Bowie's last stand at age 69, Jan. 8, 2016
Bowie’s last stand at age 69, Jan. 8, 2016

With news of rock icon David Bowie’s passing on Monday  in New York City at age 69, I am reminded of a recent lament from a friend of similar vintage.

A simple “how you doing?” from me produced, “I am suffering from advancing age” from him.  He was only half-kidding, but I think the truth of it had just dawned on him, too. I told him I could relate, and knew exactly when one entered the ‘suffering from advancing age’ stage of life.

“When?” he asked.

“When you start actually using the word SUFFERING!”

For the great expanse of our lives we are just advancing in age, marching ahead, taking on the zombies and who-hahs as best we can.  That’s what going from 12 to 13 means, or 26 to 27, 42 to 45, advancing.  In fact, you can’t wait for the advance. Ever ask a little kid how old he or she is?

“I’m 3 1/2,” they’ll say, or, “I’m 3 1/2, going on 4.” Going on! It is all ahead, moving forward. Because when you’re 7 you want to be 8, and can’t wait to be ten so you’ll hit double figures and not be a “little kid” anymore. The teens years are like a catharsis before Sweet Sixteen puts you into hyper-drive, and 18 brings all new stature, before 21 introduces adulthood, and at 25 you stop getting carded every time you order a drink. It is all like a no-huddle two-minute drill before halftime.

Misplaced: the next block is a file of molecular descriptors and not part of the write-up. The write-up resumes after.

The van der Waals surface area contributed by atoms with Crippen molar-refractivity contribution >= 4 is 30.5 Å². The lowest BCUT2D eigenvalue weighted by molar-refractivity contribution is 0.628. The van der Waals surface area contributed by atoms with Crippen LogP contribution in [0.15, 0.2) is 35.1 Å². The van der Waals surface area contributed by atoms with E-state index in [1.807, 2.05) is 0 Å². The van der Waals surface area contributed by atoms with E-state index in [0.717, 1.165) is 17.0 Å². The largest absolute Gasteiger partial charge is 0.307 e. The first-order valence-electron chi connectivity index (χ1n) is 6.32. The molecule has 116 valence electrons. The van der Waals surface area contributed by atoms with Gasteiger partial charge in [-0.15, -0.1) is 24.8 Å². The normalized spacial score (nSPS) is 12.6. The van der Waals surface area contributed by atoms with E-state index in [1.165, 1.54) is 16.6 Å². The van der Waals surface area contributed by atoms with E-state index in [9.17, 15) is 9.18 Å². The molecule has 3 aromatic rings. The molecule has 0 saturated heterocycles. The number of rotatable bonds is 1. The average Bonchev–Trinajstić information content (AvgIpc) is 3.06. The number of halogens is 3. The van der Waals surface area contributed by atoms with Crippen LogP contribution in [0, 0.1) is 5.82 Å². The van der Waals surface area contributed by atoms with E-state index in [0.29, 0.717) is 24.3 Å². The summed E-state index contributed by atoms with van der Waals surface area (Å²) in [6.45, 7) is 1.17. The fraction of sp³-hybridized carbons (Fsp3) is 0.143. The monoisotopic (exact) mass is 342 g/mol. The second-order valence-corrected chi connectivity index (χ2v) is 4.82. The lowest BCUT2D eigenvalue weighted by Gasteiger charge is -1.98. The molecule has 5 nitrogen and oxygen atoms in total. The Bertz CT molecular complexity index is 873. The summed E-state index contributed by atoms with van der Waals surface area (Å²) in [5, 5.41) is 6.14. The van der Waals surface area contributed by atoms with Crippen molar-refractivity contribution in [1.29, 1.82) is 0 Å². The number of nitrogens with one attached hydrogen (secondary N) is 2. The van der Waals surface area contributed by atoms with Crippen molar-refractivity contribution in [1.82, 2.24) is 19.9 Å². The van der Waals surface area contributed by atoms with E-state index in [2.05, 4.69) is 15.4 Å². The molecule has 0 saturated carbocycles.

Wish upon, wish upon, day upon day, I believe oh Lord
I believe all the way

But then you turn 30 and for the next decade or two life begins to settle and responsibilities gather, and you never tell anyone you’re 33 and a half, and you realize you don’t play on the ground anymore, either. You don’t have time to blink, much less look too far ahead. You raise kids and advance your career. It about this time when you realize you may have already had your best sex, your best meal, your best vacation, your best race, etc. And even if you’re not actually living the dream, you are at least aware of life’s benefactions, and advancing age actually makes you better at what you do.

Don’t let me hear you say life’s taking you nowhere, angel
Come get up my baby
Look at that sky, life’s begun
Nights are warm and the days are young

Then the ch-change begins. Oh, it’s innocent at first. For runners (or any athlete) it’s a small niggling injury that won’t clear up, and compromises the rest of your training. And you can hear folks complain about it and think it’s just temporary (think Tiger Woods a year or two ago).

“If I could just get over X, I’d be fine,” they say. But that’s just it. From this point forward it’s always going to be some small niggle or another that never quite clears up, and never lets you get back to your full water-tight self. This is when the word SUFFERING begins to crop up.

In walked luck and you looked in time
Never look back, walk tall, act fine


Curry Crossover
   Curry Crossover

One of the first signs of onset “age suffering” comes in your early 40s when you’re still kidding yourself thinking that you can play pick-up basketball. You know, when you still think in terms of Steph Curry or Lebron, and fashion yourself court savvy. But you and your opponents have now reached the stage when the neurological system has begun to fray, and the signals aren’t getting through quite fast enough.